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Column 822Temple-Morris, Peter
Thompson, Sir Donald (C'er V)
Thompson, Patrick (Norwich N)
Thornton, Sir Malcolm
Townend, John (Bridlington)
Townsend, Cyril D. (Bexl'yh'th)
Twinn, Dr Ian
Vaughan, Sir Gerard
Waldegrave, Rt Hon William
Walker, Bill (N Tayside)
Wardle, Charles (Bexhill)
Wheeler, Rt Hon Sir John
Wiggin, Sir Jerry
Winterton, Mrs Ann (Congleton)
Winterton, Nicholas (Macc'f'ld)
Young, Rt Hon Sir George
Tellers for the Noes :
Mr. Irvine Patnick and
Mr. Michael Brown.
Question accordingly negatived .
The following subsection shall be inserted after section 6(1) of the Income and Corporation Taxes Act 1988
(a) a company has been formed for the purpose of the construction, design and operation of roads, rail or other transportation projects, the provision of training or child care, or such other purposes as the Treasury may by regulation deem appropriate, and
(b) not less than 10 per cent. of the issued share capital of that company is owned by the Government or other public sector body at the end of an accounting period, and
(c) not less than 30 per cent. of the issued share capital of that company is owned by private bodies at the end of the same accounting period,
then the liability of that company to corporate tax under this section for each accounting period shall be reduced by £100.".'.-- [Mr. Darling.]
Brought up, and read the First time.
The following section shall be inserted after section 6(1) of the Income and Corporation Taxes Act 1988
(a) a company has been formed for the purpose of the design, construction and operation of roads, rail or other transportation projects, the provision of training or child care, or such other purposes as the Treasury may by regulation deem appropriate, and (b) at the end of the period of concesssion the assets and activities of the company are to pass to the public sector, then the liability of that company to corporation tax under this section for each accounting period shall be reduced by £100.".'.
Mr. Darling : The new clauses are technical in nature but they allow us to debate an important matter that is crucial to the future of the United Kingdom and the world economy. Both concern the need for more initiatives involving public and private sector capital.
Column 823The need to invest in Britain's infrastructure is obvious to most people, if not to the Government. At the last election, the Labour party was anxious to ensure that the public sector had private sector money available to it. My hon. Friend the Member for Kingston upon Hull, East (Mr. Prescott), the shadow employment spokesman, spent much of the general election campaign emphasising the fact that we believed that it was necessary for British Rail to attract private sector money. At that time, he was roundly criticised by the Government, who suggested that such a solution to the problem was not acceptable and should be rejected. Yet immediately following the general election the Government adopted exactly the same policy, showing that yet again they followed Labour party policy in this area of industrial development.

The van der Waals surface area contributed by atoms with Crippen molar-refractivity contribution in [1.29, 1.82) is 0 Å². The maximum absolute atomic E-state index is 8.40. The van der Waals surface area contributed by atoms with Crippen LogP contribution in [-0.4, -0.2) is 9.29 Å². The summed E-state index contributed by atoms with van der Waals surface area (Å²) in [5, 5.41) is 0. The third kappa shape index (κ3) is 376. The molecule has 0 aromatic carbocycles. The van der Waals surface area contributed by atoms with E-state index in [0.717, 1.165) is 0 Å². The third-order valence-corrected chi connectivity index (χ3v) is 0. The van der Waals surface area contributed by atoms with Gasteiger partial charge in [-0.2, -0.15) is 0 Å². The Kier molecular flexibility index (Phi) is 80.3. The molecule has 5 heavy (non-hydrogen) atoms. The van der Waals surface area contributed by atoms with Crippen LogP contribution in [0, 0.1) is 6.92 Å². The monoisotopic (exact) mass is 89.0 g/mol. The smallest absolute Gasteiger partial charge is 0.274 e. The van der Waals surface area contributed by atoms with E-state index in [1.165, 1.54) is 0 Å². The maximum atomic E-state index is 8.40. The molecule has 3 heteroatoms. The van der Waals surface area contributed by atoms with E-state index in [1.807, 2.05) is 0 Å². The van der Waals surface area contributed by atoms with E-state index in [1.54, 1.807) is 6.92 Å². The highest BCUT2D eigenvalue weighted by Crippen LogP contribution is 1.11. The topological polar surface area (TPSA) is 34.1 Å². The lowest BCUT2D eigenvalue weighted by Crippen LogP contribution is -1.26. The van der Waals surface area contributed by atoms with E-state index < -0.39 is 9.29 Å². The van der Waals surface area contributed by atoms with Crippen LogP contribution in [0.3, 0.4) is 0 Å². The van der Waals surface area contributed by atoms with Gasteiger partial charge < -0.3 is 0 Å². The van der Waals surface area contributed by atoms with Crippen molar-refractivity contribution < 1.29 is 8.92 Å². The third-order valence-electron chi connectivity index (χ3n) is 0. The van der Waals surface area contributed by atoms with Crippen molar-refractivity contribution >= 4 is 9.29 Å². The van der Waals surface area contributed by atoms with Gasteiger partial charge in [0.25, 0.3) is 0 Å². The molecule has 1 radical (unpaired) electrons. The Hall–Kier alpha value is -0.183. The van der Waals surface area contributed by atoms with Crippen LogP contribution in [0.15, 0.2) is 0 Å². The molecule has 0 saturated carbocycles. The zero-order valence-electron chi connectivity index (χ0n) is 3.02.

The bankrupt nature of the Government's approach during the past 15 years is best illustrated by what has happened with the channel tunnel link between London and the Kent coast. This summer, trains will travel through France at 185 mph. They will then travel through the tunnel at 85 mph. Then, and for the next 10 years, they will limp through Kent--a 75-mile bottleneck--at just 47 mph. The decision to build the channel tunnel was taken in 1986 and work began in December 1987. Yet Britain will probably not have a fast link between London and the Kent coast until 2004. Until we have that fast link there will not be the through link to many parts of England and to Scotland, all of which should benefit from the opening of the channel tunnel. I believe that that has happened because of the Government dogma which prevailed throughout the 1980s, and which we still see today, which says that only private sector money is appropriate for large infrastructure projects of this kind.
We know that parts of the London underground system are more than 120 years old. Anyone who travels on any part of the London underground system-- which, as a general rule, Ministers do not--will know that it is in desperate need of overhaul. Even when the Government recognise that action is necessary, there is delay. The Northern line is an example of that, to which I shall return shortly.
The Heathrow express line, now a public-private sector partnership initiative, was planned 10 years ago. We have one of the world's major airports, if not the world's major airport ; yet there is no efficient public transport link between it and London city centre. The Piccadilly line, which currently links the two, is an appalling service. I can bear personal testament to that, and it is no way to link a modern airport with a city centre. Yet after years of delay and argument the Heathrow express line will not be ready until 1997--and even when it is completed it will dump passengers at Paddington station with no direct link anywhere else.